(by Lucy Cho, Saltlux)
While social networking sites already help users maintain connections with friends and interest groups, a recent trend in web services has been the growth of semantic technologies that connect people across different websites. New York startup AdaptiveBlue offer a service called “Glue,” which uses semantic web techniques to understand the content of popular web pages that describe lifestyle objects such as books, music, and movies. It then lets you do many useful, in-context things based on that data, such as learn more about the movie or actors on IMDB, buy the soundtrack on Amazon, read the historical background on Wikipedia, and a interact with a variety of other sites and services.
But perhaps Glue’s most compelling feature is the ability to link the activities of users across different websites, based on nothing more than the content of the pages they visit. For example, if a friend posts a recommendation while viewing the Slumdog Millionaire page on IMDB, Glue can display that friend’s comment when you visit the Slumdog Millionaire page on Netflix.com.
Until recently, the primary way users could interact with Glue was through browser extensions like a Firefox plugin, Adaptive Blue’s widgets, or the Glue iPhone app. However, developers can now harness the potential of Glue’s semantic data using the recently released Glue API. The Glue API provides a REST-based interface which returns data in XML or JSON format. The API allows developers to access most of the functions found in the Glue Firefox plugin, such as the ability to view friend activity or to post Twitter-like comments (known as “twocents”) about a particular book or movie. Currently, the only user authentication method available is basic HTTP authentication. For more, see our Glue API Profile.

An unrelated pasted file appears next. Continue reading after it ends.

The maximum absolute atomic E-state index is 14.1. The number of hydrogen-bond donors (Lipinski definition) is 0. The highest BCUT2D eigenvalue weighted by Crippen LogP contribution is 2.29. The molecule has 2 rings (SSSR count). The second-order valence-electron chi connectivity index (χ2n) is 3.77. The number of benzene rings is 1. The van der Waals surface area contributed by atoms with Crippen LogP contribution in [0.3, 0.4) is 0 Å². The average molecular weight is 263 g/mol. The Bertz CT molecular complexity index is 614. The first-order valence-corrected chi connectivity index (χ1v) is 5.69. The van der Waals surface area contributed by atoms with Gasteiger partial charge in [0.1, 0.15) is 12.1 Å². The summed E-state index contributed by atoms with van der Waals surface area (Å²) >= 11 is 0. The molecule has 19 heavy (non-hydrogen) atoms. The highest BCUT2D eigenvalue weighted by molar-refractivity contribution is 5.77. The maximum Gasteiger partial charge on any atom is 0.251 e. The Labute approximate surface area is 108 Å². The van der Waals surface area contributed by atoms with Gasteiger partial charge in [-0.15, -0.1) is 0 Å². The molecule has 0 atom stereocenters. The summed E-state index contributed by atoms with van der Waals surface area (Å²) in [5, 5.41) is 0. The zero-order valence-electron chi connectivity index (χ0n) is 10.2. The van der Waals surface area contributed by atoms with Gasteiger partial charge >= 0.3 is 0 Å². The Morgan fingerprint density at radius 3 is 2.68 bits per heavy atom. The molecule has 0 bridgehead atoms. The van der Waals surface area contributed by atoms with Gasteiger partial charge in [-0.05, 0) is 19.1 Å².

In a recent blog post, Adaptive Blue’s Mark Tabry described the methods of the Glue API that he thinks are the most interesting:
object/get provides a direct translation between a URL and the object it represents. Given the URL of any of the hundreds of sites Glue understands, the API will return as much rich metadata as possible. So for a movie, for example, you would be returned the title, director, release year, actors, and description, all in nicely formatted XML or JSON. object/links is almost the inverse function. It uses the aggregate browsing experience of our users to find as many URLs representing an object as it can.
One challenge to any service that tries to use semantic web techniques is that most web pages that lack machine readable descriptions of their content. While Glue is able to understand the content of popular websites like IMDB or Wikipedia, many other websites simply lack the descriptive metadata that software such as Glue requires. Adaptive Blue’s approach to this problem has been to propose a simple metadata standard that can be easily implemented by online publishers. This data format, which they call “AB META,” allows websites to add descriptive metadata to pages using standard HTML META headers.
Now that Glue’s released their API they’ve invited developers to win a fully paid weekend trip to NYC by creating the best mashup in their Glue API Launch Challenge. This announcement includes 10 interesting ideas for Glue apps and 2 follow-up blog posts highlight the possibilities of using the API for visualizing the web of people and things as well as semantics and search.